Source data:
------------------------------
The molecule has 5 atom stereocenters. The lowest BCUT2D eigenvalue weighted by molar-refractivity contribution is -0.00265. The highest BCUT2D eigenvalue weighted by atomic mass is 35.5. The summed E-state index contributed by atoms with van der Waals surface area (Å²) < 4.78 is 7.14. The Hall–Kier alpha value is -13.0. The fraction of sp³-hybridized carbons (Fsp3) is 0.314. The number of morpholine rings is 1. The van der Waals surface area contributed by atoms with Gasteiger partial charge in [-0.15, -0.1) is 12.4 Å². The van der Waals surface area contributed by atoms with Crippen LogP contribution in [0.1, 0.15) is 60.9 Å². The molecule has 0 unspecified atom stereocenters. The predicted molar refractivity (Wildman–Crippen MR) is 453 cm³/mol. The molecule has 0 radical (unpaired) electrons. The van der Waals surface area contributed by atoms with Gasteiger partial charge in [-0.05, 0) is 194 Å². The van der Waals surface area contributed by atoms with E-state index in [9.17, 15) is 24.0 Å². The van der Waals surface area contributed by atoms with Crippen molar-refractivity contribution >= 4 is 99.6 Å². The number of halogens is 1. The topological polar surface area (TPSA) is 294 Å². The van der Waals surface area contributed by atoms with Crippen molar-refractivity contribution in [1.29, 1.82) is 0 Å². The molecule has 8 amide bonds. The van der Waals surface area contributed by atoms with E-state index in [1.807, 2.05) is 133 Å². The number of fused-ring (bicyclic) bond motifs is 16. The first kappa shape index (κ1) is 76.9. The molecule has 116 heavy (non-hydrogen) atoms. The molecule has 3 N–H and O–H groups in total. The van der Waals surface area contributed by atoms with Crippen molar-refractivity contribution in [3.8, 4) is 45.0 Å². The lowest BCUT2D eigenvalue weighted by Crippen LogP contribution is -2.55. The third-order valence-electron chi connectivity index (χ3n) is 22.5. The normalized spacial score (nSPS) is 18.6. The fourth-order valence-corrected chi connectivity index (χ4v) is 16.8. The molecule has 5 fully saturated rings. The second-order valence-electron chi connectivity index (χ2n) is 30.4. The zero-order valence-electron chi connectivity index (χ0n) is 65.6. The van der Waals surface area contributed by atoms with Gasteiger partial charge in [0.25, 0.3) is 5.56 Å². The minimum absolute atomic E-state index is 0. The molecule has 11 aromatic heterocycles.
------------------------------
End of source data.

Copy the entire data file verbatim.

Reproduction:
The molecule has 5 atom stereocenters. The lowest BCUT2D eigenvalue weighted by molar-refractivity contribution is -0.00265. The highest BCUT2D eigenvalue weighted by atomic mass is 35.5. The summed E-state index contributed by atoms with van der Waals surface area (Å²) < 4.78 is 7.14. The Hall–Kier alpha value is -13.0. The fraction of sp³-hybridized carbons (Fsp3) is 0.314. The number of morpholine rings is 1. The van der Waals surface area contributed by atoms with Gasteiger partial charge in [-0.15, -0.1) is 12.4 Å². The van der Waals surface area contributed by atoms with Crippen LogP contribution in [0.1, 0.15) is 60.9 Å². The molecule has 0 unspecified atom stereocenters. The predicted molar refractivity (Wildman–Crippen MR) is 453 cm³/mol. The molecule has 0 radical (unpaired) electrons. The van der Waals surface area contributed by atoms with Gasteiger partial charge in [-0.05, 0) is 194 Å². The van der Waals surface area contributed by atoms with E-state index in [9.17, 15) is 24.0 Å². The van der Waals surface area contributed by atoms with Crippen molar-refractivity contribution >= 4 is 99.6 Å². The number of halogens is 1. The topological polar surface area (TPSA) is 294 Å². The van der Waals surface area contributed by atoms with Crippen molar-refractivity contribution in [1.29, 1.82) is 0 Å². The molecule has 8 amide bonds. The van der Waals surface area contributed by atoms with E-state index in [1.807, 2.05) is 133 Å². The number of fused-ring (bicyclic) bond motifs is 16. The first kappa shape index (κ1) is 76.9. The molecule has 116 heavy (non-hydrogen) atoms. The molecule has 3 N–H and O–H groups in total. The van der Waals surface area contributed by atoms with Crippen molar-refractivity contribution in [3.8, 4) is 45.0 Å². The lowest BCUT2D eigenvalue weighted by Crippen LogP contribution is -2.55. The third-order valence-electron chi connectivity index (χ3n) is 22.5. The normalized spacial score (nSPS) is 18.6. The fourth-order valence-corrected chi connectivity index (χ4v) is 16.8. The molecule has 5 fully saturated rings. The second-order valence-electron chi connectivity index (χ2n) is 30.4. The zero-order valence-electron chi connectivity index (χ0n) is 65.6. The van der Waals surface area contributed by atoms with Gasteiger partial charge in [0.25, 0.3) is 5.56 Å². The minimum absolute atomic E-state index is 0. The molecule has 11 aromatic heterocycles.